Wednesday, January 02, 2008

Switch/Case and Autoboxing/Autounboxing

Because I have seen people trying this several times in the last couple weeks I decided I might just as well write a post about it: A seemingly common misconception of Java 5's auto(un)boxing.

While it has been a while now since we moved to Java 5 only now are people slowly getting familiar with the new syntax features. Most of them learned Java beginning with 1.4 and have a history in the DBase or FoxPro world. So object oriented programming and Java as one implementation of it are understood, however maybe not as deeply as you would expect. Some are especially impressed by the ease of use autoboxing and -unboxing bring to the wrapper classes for primitives. I also find that feature quite useful, because objects falling out of the persistence framework have full-blown object types for boolean values or numbers. This makes it rather cumbersome to work with them. Autounboxing helps a lot there:

if (theBusinessObject.isCompleted().booleanValue() && theBusinessObject.getNumber().intValue() > 5) {
...
}
if (theBusinessObject.isCompleted() && theBusinessObject.getNumber() > 5) {
...
}

Undeniably the second example is much easier to read. It becomes even more obvious once you start doing calculations based on wrapped primitives. Nevertheless problems may arise if you do not know what this new syntax will do under the covers. In the above case it is quite clear that the compiler will just put the calls to ".booleanValue()" and ".intValue()" into the bytecode on your behalf.

Consider this example:

public class Box {

 private static final Integer one = 1;
 private static final Integer two = 2;
 private static final Integer three = 3;

 public static void main(String[] args) {
  int myInt = three;
  switch (myInt) {
   case 1:
    System.out.println("One");
    break;
   case 2:
    System.out.println("Two");
    break;
   case 3:
    System.out.println("Three");
    break;
   default:
    System.out.println("None");
    break;
  }  
 }
}

Thanks to autoboxing the reference type variables "one", "two" and "three" can be assigned using a primitive int on the right hand side of the "=" sign. And because of the autounboxing of "three" in the first line of "main()" it can be assigned to "myInt". After that you find just a regular switch/case construct on that primitive int.

Decompiling this using e. g. javap reveals the "magic" behind this:


D:\temp>c:\jdk1.5.0_12\bin\javap -c Box
Compiled from "Box.java"
public class Box extends java.lang.Object{
...
public static void main(java.lang.String[]);
  Code:
   0:   getstatic       #2; //Field three:Ljava/lang/Integer;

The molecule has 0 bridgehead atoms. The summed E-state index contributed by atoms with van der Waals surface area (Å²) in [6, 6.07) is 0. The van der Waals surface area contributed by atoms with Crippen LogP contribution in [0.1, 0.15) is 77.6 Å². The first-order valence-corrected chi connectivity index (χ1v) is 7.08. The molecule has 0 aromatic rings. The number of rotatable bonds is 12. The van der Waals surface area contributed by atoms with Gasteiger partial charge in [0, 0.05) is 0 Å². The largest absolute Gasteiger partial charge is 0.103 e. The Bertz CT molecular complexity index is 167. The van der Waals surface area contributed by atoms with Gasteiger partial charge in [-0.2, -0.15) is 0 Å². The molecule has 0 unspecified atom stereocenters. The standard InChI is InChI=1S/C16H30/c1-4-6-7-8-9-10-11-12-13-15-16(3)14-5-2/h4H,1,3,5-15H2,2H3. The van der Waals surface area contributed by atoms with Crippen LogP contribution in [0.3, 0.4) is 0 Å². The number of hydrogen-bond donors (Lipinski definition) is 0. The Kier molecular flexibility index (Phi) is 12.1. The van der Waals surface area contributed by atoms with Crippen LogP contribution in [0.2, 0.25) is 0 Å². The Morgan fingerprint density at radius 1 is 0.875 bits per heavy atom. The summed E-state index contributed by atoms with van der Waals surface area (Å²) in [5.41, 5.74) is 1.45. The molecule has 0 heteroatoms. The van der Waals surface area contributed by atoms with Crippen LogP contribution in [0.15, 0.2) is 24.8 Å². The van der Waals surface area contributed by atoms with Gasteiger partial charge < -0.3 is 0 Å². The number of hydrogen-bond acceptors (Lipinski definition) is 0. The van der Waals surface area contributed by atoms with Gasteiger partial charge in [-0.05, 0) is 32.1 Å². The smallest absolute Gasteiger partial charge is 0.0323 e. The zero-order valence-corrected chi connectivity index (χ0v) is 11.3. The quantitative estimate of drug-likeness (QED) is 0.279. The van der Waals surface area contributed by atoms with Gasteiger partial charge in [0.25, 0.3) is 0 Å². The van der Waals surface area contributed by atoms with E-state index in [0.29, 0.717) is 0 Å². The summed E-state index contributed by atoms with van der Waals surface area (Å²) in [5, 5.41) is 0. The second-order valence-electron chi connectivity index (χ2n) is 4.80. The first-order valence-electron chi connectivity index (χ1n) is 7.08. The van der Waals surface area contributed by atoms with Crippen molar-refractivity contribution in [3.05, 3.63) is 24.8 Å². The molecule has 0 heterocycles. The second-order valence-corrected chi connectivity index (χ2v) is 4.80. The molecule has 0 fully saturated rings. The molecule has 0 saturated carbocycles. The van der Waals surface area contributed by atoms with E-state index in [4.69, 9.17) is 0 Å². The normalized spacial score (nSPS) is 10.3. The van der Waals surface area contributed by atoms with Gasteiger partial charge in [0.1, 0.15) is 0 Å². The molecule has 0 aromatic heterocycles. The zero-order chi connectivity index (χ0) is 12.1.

3:   invokevirtual   #3; //Method java/lang/Integer.intValue:()I
...

static {};
  Code:
   0:   iconst_1
   1:   invokestatic    #10; //Method java/lang/Integer.valueOf:(I)Ljava/lang/Integer;
   4:   putstatic       #11; //Field one:Ljava/lang/Integer;
   7:   iconst_2
   8:   invokestatic    #10; //Method java/lang/Integer.valueOf:(I)Ljava/lang/Integer;
   11:  putstatic       #12; //Field two:Ljava/lang/Integer;
   14:  iconst_3
   15:  invokestatic    #10; //Method java/lang/Integer.valueOf:(I)Ljava/lang/Integer;
   18:  putstatic       #2; //Field three:Ljava/lang/Integer;
   21:  return
}

At index 3 in "main()" you can see the automatically inserted call to java.lang.Integer.intValue(). This is the autounboxing. In the static initializer it goes the other way round: The compiler inserts java.lang.Integer.valueOf(int) at indexes 1, 8, and 15. Here the autoboxing takes place.

So far so easy. Now look at this:

public class Box {

 private static final Integer one = 1;
 private static final Integer two = 2;
 private static final Integer three = 3;

 public static void main(String[] args) {
  int myInt = three;
  switch (myInt) {
   case one:
    System.out.println("One");
    break;
   case two:
    System.out.println("Two");
    break;
   case three:
    System.out.println("Three");
    break;
   default:
    System.out.println("None");
    break;
  }  
 }

}

Trying to compile this will fail:

D:\temp>c:\jdk1.5.0_12\bin\javac Box.java
Box.java:10: constant expression required
                        case one:
                             ^
Box.java:13: constant expression required
                        case two:
                             ^
Box.java:16: constant expression required
                        case three:
                             ^
3 errors

I have seen this pattern numerous times, and whenever someone comes across it they seem to wonder what the difference is compared to the first example and why they get a compile error. They expect unboxing to happen at each "case". However they do not realize that this is not the same as putting the primitive value there, but is resolved to a method call under the covers - which of course is illegal in that context.

I have found it helpful to show people the bytecode output that gets generated in the first case. As a side effect they also usually learn for the first time about the existence of decompilers :)

One last piece of advice: Eclipse has a feature to specify a different syntax coloring for places where autoboxing and -unboxing occur. I recommend defining a clearly recognizable format, e. g. I use underlined text in a dark red color. I find it rather helpful to remind me that sometimes in such situations a null-check is a good idea - after all reference types might be null opposed to primitive values.

No comments: